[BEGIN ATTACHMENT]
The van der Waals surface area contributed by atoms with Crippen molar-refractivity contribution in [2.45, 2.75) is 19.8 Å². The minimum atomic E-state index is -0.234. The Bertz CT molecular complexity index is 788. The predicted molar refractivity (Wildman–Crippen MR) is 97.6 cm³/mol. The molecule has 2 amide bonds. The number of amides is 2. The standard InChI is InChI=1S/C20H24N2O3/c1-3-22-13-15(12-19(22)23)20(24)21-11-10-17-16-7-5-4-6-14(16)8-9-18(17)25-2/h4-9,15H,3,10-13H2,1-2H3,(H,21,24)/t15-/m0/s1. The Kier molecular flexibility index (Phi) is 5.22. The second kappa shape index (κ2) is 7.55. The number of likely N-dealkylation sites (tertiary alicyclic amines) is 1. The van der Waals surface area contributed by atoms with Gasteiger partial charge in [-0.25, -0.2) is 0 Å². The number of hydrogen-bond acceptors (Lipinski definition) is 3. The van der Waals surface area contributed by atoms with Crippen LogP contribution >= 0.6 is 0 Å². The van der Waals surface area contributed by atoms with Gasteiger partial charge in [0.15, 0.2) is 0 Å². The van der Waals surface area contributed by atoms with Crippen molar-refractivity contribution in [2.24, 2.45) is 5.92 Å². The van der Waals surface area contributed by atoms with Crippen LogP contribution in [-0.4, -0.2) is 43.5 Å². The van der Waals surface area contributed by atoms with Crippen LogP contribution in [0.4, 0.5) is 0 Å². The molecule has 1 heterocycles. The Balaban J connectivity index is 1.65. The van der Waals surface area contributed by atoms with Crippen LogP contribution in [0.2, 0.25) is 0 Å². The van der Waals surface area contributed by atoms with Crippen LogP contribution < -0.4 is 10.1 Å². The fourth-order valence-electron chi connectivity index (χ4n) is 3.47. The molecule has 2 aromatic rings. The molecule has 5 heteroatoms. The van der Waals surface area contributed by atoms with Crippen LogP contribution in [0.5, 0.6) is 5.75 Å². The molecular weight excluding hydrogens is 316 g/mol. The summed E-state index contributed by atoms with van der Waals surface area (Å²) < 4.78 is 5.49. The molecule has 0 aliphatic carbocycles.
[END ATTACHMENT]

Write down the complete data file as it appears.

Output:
The van der Waals surface area contributed by atoms with Crippen molar-refractivity contribution in [2.45, 2.75) is 19.8 Å². The minimum atomic E-state index is -0.234. The Bertz CT molecular complexity index is 788. The predicted molar refractivity (Wildman–Crippen MR) is 97.6 cm³/mol. The molecule has 2 amide bonds. The number of amides is 2. The standard InChI is InChI=1S/C20H24N2O3/c1-3-22-13-15(12-19(22)23)20(24)21-11-10-17-16-7-5-4-6-14(16)8-9-18(17)25-2/h4-9,15H,3,10-13H2,1-2H3,(H,21,24)/t15-/m0/s1. The Kier molecular flexibility index (Phi) is 5.22. The second kappa shape index (κ2) is 7.55. The number of likely N-dealkylation sites (tertiary alicyclic amines) is 1. The van der Waals surface area contributed by atoms with Gasteiger partial charge in [-0.25, -0.2) is 0 Å². The number of hydrogen-bond acceptors (Lipinski definition) is 3. The van der Waals surface area contributed by atoms with Crippen LogP contribution >= 0.6 is 0 Å². The van der Waals surface area contributed by atoms with Gasteiger partial charge in [0.15, 0.2) is 0 Å². The van der Waals surface area contributed by atoms with Crippen molar-refractivity contribution in [2.24, 2.45) is 5.92 Å². The van der Waals surface area contributed by atoms with Crippen LogP contribution in [-0.4, -0.2) is 43.5 Å². The van der Waals surface area contributed by atoms with Crippen LogP contribution in [0.4, 0.5) is 0 Å². The molecule has 1 heterocycles. The Balaban J connectivity index is 1.65. The van der Waals surface area contributed by atoms with Crippen LogP contribution in [0.2, 0.25) is 0 Å². The van der Waals surface area contributed by atoms with Crippen LogP contribution < -0.4 is 10.1 Å². The fourth-order valence-electron chi connectivity index (χ4n) is 3.47. The molecule has 2 aromatic rings. The molecule has 5 heteroatoms. The van der Waals surface area contributed by atoms with Crippen LogP contribution in [0.5, 0.6) is 5.75 Å². The molecular weight excluding hydrogens is 316 g/mol. The summed E-state index contributed by atoms with van der Waals surface area (Å²) < 4.78 is 5.49. The molecule has 0 aliphatic carbocycles.